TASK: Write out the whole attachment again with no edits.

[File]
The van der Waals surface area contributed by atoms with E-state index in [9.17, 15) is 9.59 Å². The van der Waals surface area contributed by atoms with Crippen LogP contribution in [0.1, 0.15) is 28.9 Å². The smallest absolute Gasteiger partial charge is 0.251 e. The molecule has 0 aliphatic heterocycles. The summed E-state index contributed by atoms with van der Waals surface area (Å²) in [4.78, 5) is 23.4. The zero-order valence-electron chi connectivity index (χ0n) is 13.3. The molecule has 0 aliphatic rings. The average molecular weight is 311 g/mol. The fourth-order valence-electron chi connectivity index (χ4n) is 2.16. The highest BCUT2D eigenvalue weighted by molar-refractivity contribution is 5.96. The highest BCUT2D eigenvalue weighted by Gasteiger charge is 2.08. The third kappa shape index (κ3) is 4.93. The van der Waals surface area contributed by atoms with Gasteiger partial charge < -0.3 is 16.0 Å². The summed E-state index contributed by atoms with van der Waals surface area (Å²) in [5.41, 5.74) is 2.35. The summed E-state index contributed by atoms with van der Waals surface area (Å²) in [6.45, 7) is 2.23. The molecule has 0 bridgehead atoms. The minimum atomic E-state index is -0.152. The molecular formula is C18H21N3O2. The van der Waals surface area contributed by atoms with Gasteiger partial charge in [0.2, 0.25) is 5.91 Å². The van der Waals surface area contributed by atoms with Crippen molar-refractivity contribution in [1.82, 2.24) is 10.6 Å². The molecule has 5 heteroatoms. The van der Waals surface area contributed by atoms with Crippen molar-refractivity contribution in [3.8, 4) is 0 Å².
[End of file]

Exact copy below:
The van der Waals surface area contributed by atoms with E-state index in [9.17, 15) is 9.59 Å². The van der Waals surface area contributed by atoms with Crippen LogP contribution in [0.1, 0.15) is 28.9 Å². The smallest absolute Gasteiger partial charge is 0.251 e. The molecule has 0 aliphatic heterocycles. The summed E-state index contributed by atoms with van der Waals surface area (Å²) in [4.78, 5) is 23.4. The zero-order valence-electron chi connectivity index (χ0n) is 13.3. The molecule has 0 aliphatic rings. The average molecular weight is 311 g/mol. The fourth-order valence-electron chi connectivity index (χ4n) is 2.16. The highest BCUT2D eigenvalue weighted by molar-refractivity contribution is 5.96. The highest BCUT2D eigenvalue weighted by Gasteiger charge is 2.08. The third kappa shape index (κ3) is 4.93. The van der Waals surface area contributed by atoms with Gasteiger partial charge < -0.3 is 16.0 Å². The summed E-state index contributed by atoms with van der Waals surface area (Å²) in [5.41, 5.74) is 2.35. The summed E-state index contributed by atoms with van der Waals surface area (Å²) in [6.45, 7) is 2.23. The molecule has 0 bridgehead atoms. The minimum atomic E-state index is -0.152. The molecular formula is C18H21N3O2. The van der Waals surface area contributed by atoms with Gasteiger partial charge in [0.2, 0.25) is 5.91 Å². The van der Waals surface area contributed by atoms with Crippen molar-refractivity contribution in [1.82, 2.24) is 10.6 Å². The molecule has 5 heteroatoms. The van der Waals surface area contributed by atoms with Crippen molar-refractivity contribution in [3.8, 4) is 0 Å².